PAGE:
History and Projects page
The Ashland Arts Council is most grateful to the Ashland Historical Society and the Saline Ford Historical Preservation Society for providing this webpage and the Ashland Arts Council – Events Calendar pages These pages make possible the sharing of the history, projects and events,sponsored by the Ashland Arts Council – most of which will take placeat the restored historic St. Stephen’s Episcopal Church ST STEPHEN’S EPISCOPAL CHURCH – NW corner of 16th and Adams – Ashland NE
St. Stephen’s Episcopal Church was built in 1872, not long after the declaration of Nebraska as a state (1867) and the incorporation of Ashland as a township. It is an architectural jewel, the oldest church building in Ashland today, the only Episcopal church in Saunders County.
In 1979, thanks to the efforts of town historian Alice Graham, the church was accepted into the National Register of Historic Places. Nonetheless, in 1992, after years of struggling to keep the doors of St. Stephen’s open, the Episcopal Diocese of Nebraska closed the church and sold it the Ashland Arts Council, Inc. (a 501(c)3 corporation) for a total sum of one dollar.
As a result, the church is technically no longer a church. Instead, it has evolved into a community concert hall, a meeting place, a miniature art gallery displaying the works of some of Ashland’s finest artists. Gothic Revival architecture makes St. Stephen’s one of Nebraska’s most handsome early churches, a miniature cathedral patterned after the massive cathedrals of Europe. most notably St. Stephensdom of Vienna, Austria.
It is widely thought, but cannot be proved, that St. Stephen’s of Ashland was designed by the nation’s foremost church architect of the 19th century, Richard Upjohn, who once a year donated plans for a church, free of charge, to some impoverished parish out in wilderness America, on condition that his name not be made known. Because the Ashland church bears a striking resemblance to his own 1865 Church of the Holy Comforter in Eltingville, Staten Island, New York, and because some of the Ashland parishioners hailed from that area, it is assumed that Richard Upjohn was indeed the secret architect.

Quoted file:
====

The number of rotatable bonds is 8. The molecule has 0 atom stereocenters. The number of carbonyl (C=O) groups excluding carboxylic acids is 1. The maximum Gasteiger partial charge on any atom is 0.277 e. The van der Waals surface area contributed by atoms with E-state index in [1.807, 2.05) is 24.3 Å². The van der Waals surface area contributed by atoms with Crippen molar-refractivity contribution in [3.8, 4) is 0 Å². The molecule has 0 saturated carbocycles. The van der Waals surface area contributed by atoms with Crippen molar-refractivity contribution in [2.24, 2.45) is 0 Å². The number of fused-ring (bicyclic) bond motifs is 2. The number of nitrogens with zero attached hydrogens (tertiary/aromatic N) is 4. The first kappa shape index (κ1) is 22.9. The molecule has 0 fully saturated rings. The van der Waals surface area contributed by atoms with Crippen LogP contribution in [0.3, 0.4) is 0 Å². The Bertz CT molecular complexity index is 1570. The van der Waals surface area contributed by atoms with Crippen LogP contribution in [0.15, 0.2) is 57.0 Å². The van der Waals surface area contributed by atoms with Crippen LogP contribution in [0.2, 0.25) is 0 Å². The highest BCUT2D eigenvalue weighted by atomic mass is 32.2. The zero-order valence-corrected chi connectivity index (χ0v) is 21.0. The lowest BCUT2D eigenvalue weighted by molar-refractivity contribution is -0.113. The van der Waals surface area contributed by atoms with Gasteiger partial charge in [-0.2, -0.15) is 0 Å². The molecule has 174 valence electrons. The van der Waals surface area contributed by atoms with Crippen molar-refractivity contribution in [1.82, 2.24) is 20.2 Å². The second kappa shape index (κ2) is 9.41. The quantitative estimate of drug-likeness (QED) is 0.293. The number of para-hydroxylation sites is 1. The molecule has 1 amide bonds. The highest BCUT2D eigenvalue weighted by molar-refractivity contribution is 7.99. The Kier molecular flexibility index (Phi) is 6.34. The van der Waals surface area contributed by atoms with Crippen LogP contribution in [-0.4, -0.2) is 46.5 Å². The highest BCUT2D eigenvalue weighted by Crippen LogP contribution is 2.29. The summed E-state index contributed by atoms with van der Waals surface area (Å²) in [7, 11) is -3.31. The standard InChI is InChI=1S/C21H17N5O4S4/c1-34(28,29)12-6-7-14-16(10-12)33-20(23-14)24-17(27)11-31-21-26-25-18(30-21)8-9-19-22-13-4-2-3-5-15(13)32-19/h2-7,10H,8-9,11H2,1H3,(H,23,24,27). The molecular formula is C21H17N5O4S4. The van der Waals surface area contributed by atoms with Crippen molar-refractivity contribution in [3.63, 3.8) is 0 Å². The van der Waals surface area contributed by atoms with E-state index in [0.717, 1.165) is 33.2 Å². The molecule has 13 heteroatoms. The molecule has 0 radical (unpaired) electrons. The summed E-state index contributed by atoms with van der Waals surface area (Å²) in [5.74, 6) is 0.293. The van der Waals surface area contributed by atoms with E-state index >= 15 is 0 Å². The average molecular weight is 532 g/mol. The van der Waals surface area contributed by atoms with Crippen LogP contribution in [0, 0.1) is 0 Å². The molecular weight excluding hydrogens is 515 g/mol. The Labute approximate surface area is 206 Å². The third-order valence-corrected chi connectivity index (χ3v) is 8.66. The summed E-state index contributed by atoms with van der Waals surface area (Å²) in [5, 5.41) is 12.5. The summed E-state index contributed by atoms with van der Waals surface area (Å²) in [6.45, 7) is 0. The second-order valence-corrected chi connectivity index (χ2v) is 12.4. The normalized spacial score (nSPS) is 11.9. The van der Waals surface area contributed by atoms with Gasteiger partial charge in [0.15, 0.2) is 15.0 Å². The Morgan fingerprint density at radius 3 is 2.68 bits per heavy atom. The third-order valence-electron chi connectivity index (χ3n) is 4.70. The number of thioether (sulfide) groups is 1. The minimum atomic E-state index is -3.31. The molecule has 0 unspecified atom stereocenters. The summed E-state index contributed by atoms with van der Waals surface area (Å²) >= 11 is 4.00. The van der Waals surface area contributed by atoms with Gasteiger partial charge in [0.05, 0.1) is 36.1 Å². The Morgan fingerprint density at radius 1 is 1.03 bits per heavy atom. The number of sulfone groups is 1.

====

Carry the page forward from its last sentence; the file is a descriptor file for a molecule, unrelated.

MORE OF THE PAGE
But the important question is not so much who designed St. Stephen’s as who built it. The church was truly a labor of love, built out of local materials by the blood, sweat and tears of local pioneers. Alice Graham wrote that “the remarkable part of it all is not the design but the skill at shaping so appropriate a design using materials at hand and the crude tools of the frontier to add beauty and grace to a house of worship.”
In the eastern states it was common to set a church on a hilltop or on the highest knoll. Ashland may seem to be perfectly flat, but St. Stephen’s is at the crest of a knoll, at that time the highest point in town. From all four directions a worshipper had to walk up to the church. Symbolism is apparent in every part of St. Stephen’s, and in its furnishings, too.
The organ is very rare and of real value. This beautiful instrument, about ten feet high and surmounted by several gilded wooden pipes, is a reed organ and still in perfect playable condition. The organ cost $137 in 1871. It was shipped by paddle wheel boat up the Missouri River from Chicago to Nebraska City. Then some early Episcopalians drove to Nebraska City via horse and wagon and hauled the organ to Ashland. It has stood in the southeast corner of the church ever since, and was renovated several years ago by Ellis Grauerholz of Ashland.
The Ashland Arts Council has a long way to go to stem the tide of deterioration on this 135 + year old building. Born of a time when the state was young and proud and new, the church met the needs of a people determined to make Ashland their home. At one time, its roster carried the names of the well-to-do and influential – – the Wiggenhorns, Harnsbergers, Churchills, von Mansfeldes. They are gone now, ghosts of the past, mere shadows of the time when the holy bells rang on the knoll of the hill.
We owe a tremendous debt of gratitude to Barbara Ziegenbein of Ashland. Through her persistance & tireless efforts, the Ashland Arts Council and the Saline Ford Historical Preservation Society; now known as the Ashland Historical Society, were born & brought into being.
The Spring 2012 Ashland Arts Council newsletter provides many more details of Barbara’s early efforts.
Looking Over Our Shoulders Volume I : The Saline Ford Saga : Ashland History
Looking Over Our Shoulders Volume II : The Saline Ford Saga : Ashland History Looking Over Our Shoulders Volume III : The Saline Ford Saga : Ashland History Looking Over Our Shoulders Volume(s) I, II, & III : The Saline Ford Saga : Ashland History were authored by GRAHAM, ALICE GILKESON